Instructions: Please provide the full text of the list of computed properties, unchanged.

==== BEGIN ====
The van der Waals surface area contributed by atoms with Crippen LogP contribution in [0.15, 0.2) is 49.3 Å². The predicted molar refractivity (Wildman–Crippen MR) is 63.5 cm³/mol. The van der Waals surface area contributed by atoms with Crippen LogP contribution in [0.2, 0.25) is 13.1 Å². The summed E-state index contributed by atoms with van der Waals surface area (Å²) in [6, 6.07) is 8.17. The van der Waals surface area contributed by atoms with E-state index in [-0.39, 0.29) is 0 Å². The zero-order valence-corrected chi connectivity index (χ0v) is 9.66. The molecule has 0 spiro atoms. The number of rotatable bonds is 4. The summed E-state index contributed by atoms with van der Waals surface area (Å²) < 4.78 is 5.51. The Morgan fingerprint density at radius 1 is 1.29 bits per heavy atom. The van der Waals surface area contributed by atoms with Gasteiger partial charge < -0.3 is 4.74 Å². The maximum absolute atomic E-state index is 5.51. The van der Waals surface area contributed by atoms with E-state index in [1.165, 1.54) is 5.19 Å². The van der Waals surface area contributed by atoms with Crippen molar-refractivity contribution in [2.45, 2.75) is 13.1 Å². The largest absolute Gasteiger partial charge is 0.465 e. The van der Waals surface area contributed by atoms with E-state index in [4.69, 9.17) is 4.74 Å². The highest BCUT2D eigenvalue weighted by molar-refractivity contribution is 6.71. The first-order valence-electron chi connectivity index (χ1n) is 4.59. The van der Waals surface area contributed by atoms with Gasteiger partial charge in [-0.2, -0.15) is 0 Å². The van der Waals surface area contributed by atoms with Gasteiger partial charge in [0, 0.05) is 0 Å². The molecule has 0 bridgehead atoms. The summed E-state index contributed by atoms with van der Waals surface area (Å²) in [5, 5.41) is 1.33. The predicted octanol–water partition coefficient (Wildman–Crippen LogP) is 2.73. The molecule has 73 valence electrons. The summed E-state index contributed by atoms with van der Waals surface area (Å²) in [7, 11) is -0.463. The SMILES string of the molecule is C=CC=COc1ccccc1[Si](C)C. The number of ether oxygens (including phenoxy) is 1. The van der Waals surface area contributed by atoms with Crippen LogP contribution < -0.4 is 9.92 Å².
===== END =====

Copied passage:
The van der Waals surface area contributed by atoms with Crippen LogP contribution in [0.15, 0.2) is 49.3 Å². The predicted molar refractivity (Wildman–Crippen MR) is 63.5 cm³/mol. The van der Waals surface area contributed by atoms with Crippen LogP contribution in [0.2, 0.25) is 13.1 Å². The summed E-state index contributed by atoms with van der Waals surface area (Å²) in [6, 6.07) is 8.17. The van der Waals surface area contributed by atoms with E-state index in [-0.39, 0.29) is 0 Å². The zero-order valence-corrected chi connectivity index (χ0v) is 9.66. The molecule has 0 spiro atoms. The number of rotatable bonds is 4. The summed E-state index contributed by atoms with van der Waals surface area (Å²) < 4.78 is 5.51. The Morgan fingerprint density at radius 1 is 1.29 bits per heavy atom. The van der Waals surface area contributed by atoms with Gasteiger partial charge < -0.3 is 4.74 Å². The maximum absolute atomic E-state index is 5.51. The van der Waals surface area contributed by atoms with E-state index in [1.165, 1.54) is 5.19 Å². The van der Waals surface area contributed by atoms with Crippen molar-refractivity contribution in [2.45, 2.75) is 13.1 Å². The largest absolute Gasteiger partial charge is 0.465 e. The van der Waals surface area contributed by atoms with E-state index in [4.69, 9.17) is 4.74 Å². The highest BCUT2D eigenvalue weighted by molar-refractivity contribution is 6.71. The first-order valence-electron chi connectivity index (χ1n) is 4.59. The van der Waals surface area contributed by atoms with Gasteiger partial charge in [-0.2, -0.15) is 0 Å². The van der Waals surface area contributed by atoms with Gasteiger partial charge in [0, 0.05) is 0 Å². The molecule has 0 bridgehead atoms. The summed E-state index contributed by atoms with van der Waals surface area (Å²) in [5, 5.41) is 1.33. The predicted octanol–water partition coefficient (Wildman–Crippen LogP) is 2.73. The molecule has 73 valence electrons. The summed E-state index contributed by atoms with van der Waals surface area (Å²) in [7, 11) is -0.463. The SMILES string of the molecule is C=CC=COc1ccccc1[Si](C)C. The number of ether oxygens (including phenoxy) is 1. The van der Waals surface area contributed by atoms with Crippen LogP contribution < -0.4 is 9.92 Å².